Arguably far more reckless [than U.S. soldiers manning the checkpoint where Giuliana Sgrena's car came under fire] was Italy's decision to pay ransom — reportedly of $6 million or more — to secure her releaseeditorializes the Wall Street Journal (which points out that "her claims in some interviews that her car was moving slowly and cautiously are contradicted by, well, Ms. Sgrena. Her own account of the fateful journey, published Sunday, has them traveling so fast they were 'losing control' and laughing about what an irony it would be if they had an accident after all that had happened. In other words, they probably looked like a suicide car bomber to a scared American solider [sic] who had to make a split-second decision at night").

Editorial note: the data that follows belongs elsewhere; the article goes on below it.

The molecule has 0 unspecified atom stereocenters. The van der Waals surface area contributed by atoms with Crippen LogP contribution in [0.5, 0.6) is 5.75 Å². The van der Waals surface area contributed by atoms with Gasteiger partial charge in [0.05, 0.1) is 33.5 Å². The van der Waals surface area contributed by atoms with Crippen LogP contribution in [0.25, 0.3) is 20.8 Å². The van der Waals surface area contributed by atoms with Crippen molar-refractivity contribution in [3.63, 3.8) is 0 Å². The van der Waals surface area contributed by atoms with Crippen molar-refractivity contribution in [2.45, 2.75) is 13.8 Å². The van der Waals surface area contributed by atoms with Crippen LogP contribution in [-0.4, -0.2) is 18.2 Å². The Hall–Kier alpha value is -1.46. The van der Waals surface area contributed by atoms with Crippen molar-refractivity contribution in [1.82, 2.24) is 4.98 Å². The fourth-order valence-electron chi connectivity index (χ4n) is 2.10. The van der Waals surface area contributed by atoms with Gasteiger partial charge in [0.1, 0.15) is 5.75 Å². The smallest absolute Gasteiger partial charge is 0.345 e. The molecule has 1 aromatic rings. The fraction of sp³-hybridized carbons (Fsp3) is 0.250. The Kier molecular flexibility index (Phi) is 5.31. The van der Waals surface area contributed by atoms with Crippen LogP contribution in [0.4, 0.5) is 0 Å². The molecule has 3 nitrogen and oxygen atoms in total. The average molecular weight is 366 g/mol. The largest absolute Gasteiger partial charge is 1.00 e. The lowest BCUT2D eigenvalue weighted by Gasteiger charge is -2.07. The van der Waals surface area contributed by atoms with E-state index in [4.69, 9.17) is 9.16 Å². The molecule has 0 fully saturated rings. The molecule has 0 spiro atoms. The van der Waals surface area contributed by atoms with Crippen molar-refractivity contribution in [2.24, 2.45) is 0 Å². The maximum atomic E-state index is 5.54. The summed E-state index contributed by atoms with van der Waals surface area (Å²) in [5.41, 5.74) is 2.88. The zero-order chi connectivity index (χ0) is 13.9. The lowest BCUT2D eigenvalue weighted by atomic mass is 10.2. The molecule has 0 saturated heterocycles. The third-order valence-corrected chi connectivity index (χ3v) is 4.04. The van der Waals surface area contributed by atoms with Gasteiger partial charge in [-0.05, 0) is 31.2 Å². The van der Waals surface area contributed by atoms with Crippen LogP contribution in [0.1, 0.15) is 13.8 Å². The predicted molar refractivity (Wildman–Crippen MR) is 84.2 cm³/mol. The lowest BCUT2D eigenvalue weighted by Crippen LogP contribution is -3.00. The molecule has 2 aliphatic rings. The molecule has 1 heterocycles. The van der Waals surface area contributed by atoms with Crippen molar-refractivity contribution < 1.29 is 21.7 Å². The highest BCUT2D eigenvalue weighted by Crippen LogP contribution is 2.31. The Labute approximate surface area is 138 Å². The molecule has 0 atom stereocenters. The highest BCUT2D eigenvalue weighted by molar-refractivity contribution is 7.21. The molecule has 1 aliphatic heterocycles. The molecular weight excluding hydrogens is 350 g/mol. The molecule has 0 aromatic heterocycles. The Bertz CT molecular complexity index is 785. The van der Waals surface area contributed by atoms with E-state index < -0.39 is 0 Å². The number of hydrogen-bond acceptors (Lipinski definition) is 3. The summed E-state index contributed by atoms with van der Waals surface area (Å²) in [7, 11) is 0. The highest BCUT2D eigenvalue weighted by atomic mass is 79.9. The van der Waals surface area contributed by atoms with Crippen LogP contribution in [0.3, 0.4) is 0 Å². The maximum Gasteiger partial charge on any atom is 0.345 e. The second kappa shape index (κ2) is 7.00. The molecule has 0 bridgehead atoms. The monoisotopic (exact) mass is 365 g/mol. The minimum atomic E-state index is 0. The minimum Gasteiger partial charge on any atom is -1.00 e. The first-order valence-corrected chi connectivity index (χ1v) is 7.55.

Italy is also believed to have paid ransom for the release of two aid workers taken captive last year. The Italians know the U.S. opposes the policy, which may be why Ms. Sgrena's transfer to the airport was not sufficiently coordinated with U.S. forces.Update (grazie para Giovanni)
Not only does paying ransom encourage more kidnapping — of Italians especially — it also puts money in the hands of the enemy in a country where $40 buys an automatic rifle and $200 an attack on U.S. forces. The shooting of a speeding car at a military checkpoint in a war zone is an unintentional tragedy, but the paying of ransom amounts to a policy of deliberately aiding terrorists.